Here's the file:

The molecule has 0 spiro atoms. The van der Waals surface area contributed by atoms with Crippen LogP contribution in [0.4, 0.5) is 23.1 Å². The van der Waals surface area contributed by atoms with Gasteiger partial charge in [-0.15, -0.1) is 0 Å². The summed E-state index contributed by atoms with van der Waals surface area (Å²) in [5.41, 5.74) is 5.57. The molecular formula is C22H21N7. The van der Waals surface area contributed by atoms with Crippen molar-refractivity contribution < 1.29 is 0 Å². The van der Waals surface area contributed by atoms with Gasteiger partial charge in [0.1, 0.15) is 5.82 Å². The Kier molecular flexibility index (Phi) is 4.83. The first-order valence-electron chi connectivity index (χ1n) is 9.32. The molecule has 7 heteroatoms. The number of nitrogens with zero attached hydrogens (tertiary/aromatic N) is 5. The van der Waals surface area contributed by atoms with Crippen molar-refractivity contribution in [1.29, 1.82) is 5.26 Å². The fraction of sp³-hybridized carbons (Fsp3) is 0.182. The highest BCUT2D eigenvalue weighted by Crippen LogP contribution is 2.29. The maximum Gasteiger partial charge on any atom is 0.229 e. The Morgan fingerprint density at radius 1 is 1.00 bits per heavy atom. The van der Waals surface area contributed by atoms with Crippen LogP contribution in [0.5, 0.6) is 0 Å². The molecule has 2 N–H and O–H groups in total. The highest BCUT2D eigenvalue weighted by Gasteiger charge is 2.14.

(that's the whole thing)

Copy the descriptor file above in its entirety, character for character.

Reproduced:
The molecule has 0 spiro atoms. The van der Waals surface area contributed by atoms with Crippen LogP contribution in [0.4, 0.5) is 23.1 Å². The van der Waals surface area contributed by atoms with Gasteiger partial charge in [-0.15, -0.1) is 0 Å². The summed E-state index contributed by atoms with van der Waals surface area (Å²) in [5.41, 5.74) is 5.57. The molecular formula is C22H21N7. The van der Waals surface area contributed by atoms with Crippen molar-refractivity contribution < 1.29 is 0 Å². The van der Waals surface area contributed by atoms with Gasteiger partial charge in [0.1, 0.15) is 5.82 Å². The Kier molecular flexibility index (Phi) is 4.83. The first-order valence-electron chi connectivity index (χ1n) is 9.32. The molecule has 7 heteroatoms. The number of nitrogens with zero attached hydrogens (tertiary/aromatic N) is 5. The van der Waals surface area contributed by atoms with Crippen molar-refractivity contribution in [1.29, 1.82) is 5.26 Å². The fraction of sp³-hybridized carbons (Fsp3) is 0.182. The highest BCUT2D eigenvalue weighted by Crippen LogP contribution is 2.29. The maximum Gasteiger partial charge on any atom is 0.229 e. The Morgan fingerprint density at radius 1 is 1.00 bits per heavy atom. The van der Waals surface area contributed by atoms with Crippen LogP contribution in [0.5, 0.6) is 0 Å². The molecule has 2 N–H and O–H groups in total. The highest BCUT2D eigenvalue weighted by Gasteiger charge is 2.14.